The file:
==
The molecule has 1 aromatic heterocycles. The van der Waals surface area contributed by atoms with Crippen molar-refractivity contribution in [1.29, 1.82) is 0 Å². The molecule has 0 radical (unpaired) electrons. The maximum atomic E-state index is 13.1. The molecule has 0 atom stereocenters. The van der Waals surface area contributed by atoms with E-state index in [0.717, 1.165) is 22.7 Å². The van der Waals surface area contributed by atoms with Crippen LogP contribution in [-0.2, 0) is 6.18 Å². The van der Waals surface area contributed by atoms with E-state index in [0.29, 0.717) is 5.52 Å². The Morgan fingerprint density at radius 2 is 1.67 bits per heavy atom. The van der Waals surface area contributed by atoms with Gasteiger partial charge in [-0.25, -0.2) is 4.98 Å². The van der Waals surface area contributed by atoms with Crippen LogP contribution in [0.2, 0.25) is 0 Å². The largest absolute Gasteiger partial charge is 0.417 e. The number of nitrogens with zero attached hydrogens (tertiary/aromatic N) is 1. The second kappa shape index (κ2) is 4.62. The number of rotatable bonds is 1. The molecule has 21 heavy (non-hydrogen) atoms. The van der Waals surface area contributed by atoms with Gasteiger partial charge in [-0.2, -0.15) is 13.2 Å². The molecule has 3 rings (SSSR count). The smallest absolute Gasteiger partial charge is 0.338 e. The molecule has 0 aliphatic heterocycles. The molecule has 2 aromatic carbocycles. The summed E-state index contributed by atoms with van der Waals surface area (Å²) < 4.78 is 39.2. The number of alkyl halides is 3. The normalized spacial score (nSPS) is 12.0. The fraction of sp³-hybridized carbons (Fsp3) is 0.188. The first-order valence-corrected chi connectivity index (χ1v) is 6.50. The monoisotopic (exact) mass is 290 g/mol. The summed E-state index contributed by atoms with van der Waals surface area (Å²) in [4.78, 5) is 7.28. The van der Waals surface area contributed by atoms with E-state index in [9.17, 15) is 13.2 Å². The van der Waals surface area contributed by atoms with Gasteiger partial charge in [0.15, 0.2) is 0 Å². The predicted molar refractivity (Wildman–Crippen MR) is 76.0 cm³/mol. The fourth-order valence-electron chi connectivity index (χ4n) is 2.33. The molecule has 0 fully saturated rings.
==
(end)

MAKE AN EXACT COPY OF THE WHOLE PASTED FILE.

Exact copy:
The molecule has 1 aromatic heterocycles. The van der Waals surface area contributed by atoms with Crippen molar-refractivity contribution in [1.29, 1.82) is 0 Å². The molecule has 0 radical (unpaired) electrons. The maximum atomic E-state index is 13.1. The molecule has 0 atom stereocenters. The van der Waals surface area contributed by atoms with E-state index in [0.717, 1.165) is 22.7 Å². The van der Waals surface area contributed by atoms with Crippen LogP contribution in [-0.2, 0) is 6.18 Å². The van der Waals surface area contributed by atoms with E-state index in [0.29, 0.717) is 5.52 Å². The Morgan fingerprint density at radius 2 is 1.67 bits per heavy atom. The van der Waals surface area contributed by atoms with Gasteiger partial charge in [-0.25, -0.2) is 4.98 Å². The van der Waals surface area contributed by atoms with Crippen LogP contribution in [0.2, 0.25) is 0 Å². The largest absolute Gasteiger partial charge is 0.417 e. The number of nitrogens with zero attached hydrogens (tertiary/aromatic N) is 1. The second kappa shape index (κ2) is 4.62. The number of rotatable bonds is 1. The molecule has 21 heavy (non-hydrogen) atoms. The van der Waals surface area contributed by atoms with Gasteiger partial charge in [-0.2, -0.15) is 13.2 Å². The molecule has 3 rings (SSSR count). The smallest absolute Gasteiger partial charge is 0.338 e. The molecule has 0 aliphatic heterocycles. The molecule has 2 aromatic carbocycles. The summed E-state index contributed by atoms with van der Waals surface area (Å²) < 4.78 is 39.2. The number of alkyl halides is 3. The normalized spacial score (nSPS) is 12.0. The fraction of sp³-hybridized carbons (Fsp3) is 0.188. The first-order valence-corrected chi connectivity index (χ1v) is 6.50. The monoisotopic (exact) mass is 290 g/mol. The summed E-state index contributed by atoms with van der Waals surface area (Å²) in [4.78, 5) is 7.28. The van der Waals surface area contributed by atoms with E-state index in [9.17, 15) is 13.2 Å². The van der Waals surface area contributed by atoms with Gasteiger partial charge in [0.15, 0.2) is 0 Å². The predicted molar refractivity (Wildman–Crippen MR) is 76.0 cm³/mol. The fourth-order valence-electron chi connectivity index (χ4n) is 2.33. The molecule has 0 fully saturated rings.